Research from the ADA’s Health Policy Institute found cost as a barrier to dental care “regardless of age, income level, or type of insurance,” but low-income older adults were more likely to report it as a barrier.
“It would be tragic if we didn’t do something for those low-income seniors,” said Michael Graham, senior vice president of government and public affairs for the ADA.
Graham is critical of the design of the proposals in Congress for a universal Medicare dental benefit, noting that one includes a 20% copay for preventive services that could block low-income patients from accessing the care they would presumably be gaining.
“Something is better than nothing, but the something [with a copay] almost equals nothing for many seniors,” Graham said.
Graham said the ADA backs covering 100% of preventive services for low-income Medicare recipients.
Of course, covering only low-income seniors presents its own questions, the biggest being: Will dentists even accept Medicare if they don’t have to? Low-income patients often seek care at safety-net clinics that schedule out months in advance. Some dentists worry a Medicare benefit limited to low-income older adults would be easier to shun, pushing even more newly insured Americans into an already burdened dental safety net.
Fewer than half of dentists overall accept Medicaid, but more than 60% of NDA members do, according to Fletcher. The ADA worries the reimbursement rates and bureaucratic paperwork for a Medicare benefit will be similarly unappealing.
But Fletcher, who is dental director for a Medicaid insurance company in Washington, D.C., said participation in Medicaid varies widely across states — and, as with Medicaid, participation in any new Medicare dental program would largely depend on the benefit’s design.
If the reimbursement rates for a Medicare benefit are high enough, Fletcher said, giving coverage to tens of millions of seniors could be quite lucrative for dentists. Ultimately, he said, dentists should have a choice in whether to accept Medicare patients, and all Medicare patients should be entitled to dental services since they paid into the program.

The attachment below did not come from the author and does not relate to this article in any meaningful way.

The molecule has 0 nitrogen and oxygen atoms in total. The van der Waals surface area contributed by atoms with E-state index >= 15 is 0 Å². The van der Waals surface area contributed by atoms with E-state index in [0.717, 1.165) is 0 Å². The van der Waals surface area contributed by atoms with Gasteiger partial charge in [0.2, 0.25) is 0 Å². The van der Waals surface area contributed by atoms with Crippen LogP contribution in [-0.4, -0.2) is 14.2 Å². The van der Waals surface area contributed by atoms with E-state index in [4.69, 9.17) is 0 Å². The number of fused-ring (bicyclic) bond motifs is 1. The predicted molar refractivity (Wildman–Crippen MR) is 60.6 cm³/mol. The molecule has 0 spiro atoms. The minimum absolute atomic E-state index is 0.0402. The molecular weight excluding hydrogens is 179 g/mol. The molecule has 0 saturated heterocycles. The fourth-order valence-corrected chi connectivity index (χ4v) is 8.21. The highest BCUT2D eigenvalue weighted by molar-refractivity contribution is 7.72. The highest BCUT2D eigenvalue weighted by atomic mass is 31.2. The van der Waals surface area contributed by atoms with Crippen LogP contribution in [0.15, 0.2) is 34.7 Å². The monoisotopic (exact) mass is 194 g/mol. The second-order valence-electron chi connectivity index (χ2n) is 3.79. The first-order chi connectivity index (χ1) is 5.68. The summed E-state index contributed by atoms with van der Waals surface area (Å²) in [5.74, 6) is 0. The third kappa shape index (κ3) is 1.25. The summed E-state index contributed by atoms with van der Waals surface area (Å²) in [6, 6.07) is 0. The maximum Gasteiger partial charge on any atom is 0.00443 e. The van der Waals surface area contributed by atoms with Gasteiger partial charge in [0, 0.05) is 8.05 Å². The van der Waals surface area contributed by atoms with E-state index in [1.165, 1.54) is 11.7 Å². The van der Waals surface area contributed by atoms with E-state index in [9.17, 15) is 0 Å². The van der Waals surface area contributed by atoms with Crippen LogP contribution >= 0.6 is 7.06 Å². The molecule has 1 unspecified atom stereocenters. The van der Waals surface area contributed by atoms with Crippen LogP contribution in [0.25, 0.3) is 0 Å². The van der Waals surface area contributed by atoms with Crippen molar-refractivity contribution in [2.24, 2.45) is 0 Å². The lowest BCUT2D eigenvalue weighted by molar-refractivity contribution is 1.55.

Dr. Nathan Suter, William Stork’s dentist, sees adding a dental benefit for all seniors as the right thing to do.
A self-described “proud ADA member,” Suter finds himself at odds with the organization, which has showered him with accolades. He was named Dentist of the Year by the affiliated Missouri Dental Association in 2019, and received one of the ADA’s awards for young dentists in 2020.
“I, as an ADA member, think they should be at the table for me, making sure it’s as good a benefit as possible for all of my seniors,” said Suter, who estimated at least 50% of patients at his House Springs, Missouri, practice are older adults.
But rather than push for a universal benefit, the ADA’s well-funded lobbying operation is pushing against congressional Democrats’ proposed plan to add dental coverage for all Medicare recipients. The organization has asked its members to contact their congressional representatives on the topic. Graham said more than 60,000 emails have been sent to Capitol Hill so far.
Suter sees the battle over whom to cover as a generational rift. As an early-career dentist, he prefers adding full dental coverage now so he can adapt his business model sooner. And the more seniors who get dental coverage, the more his potential client base expands. Dentists like him, still building their practices, are less likely to have time to be involved in the ADA’s policymaking process, he said.
Caught up in it all are patients such as Stork, who said the possibility of dental coverage in Medicare is one reason he is holding off on the extraction, even though he knows a benefit is unlikely to be implemented for years, if at all.
Stork also knows the benefit might not cover a middle-class person like himself even if approved. Still, it sure would be nice to have when his tooth cannot wait any longer to come out.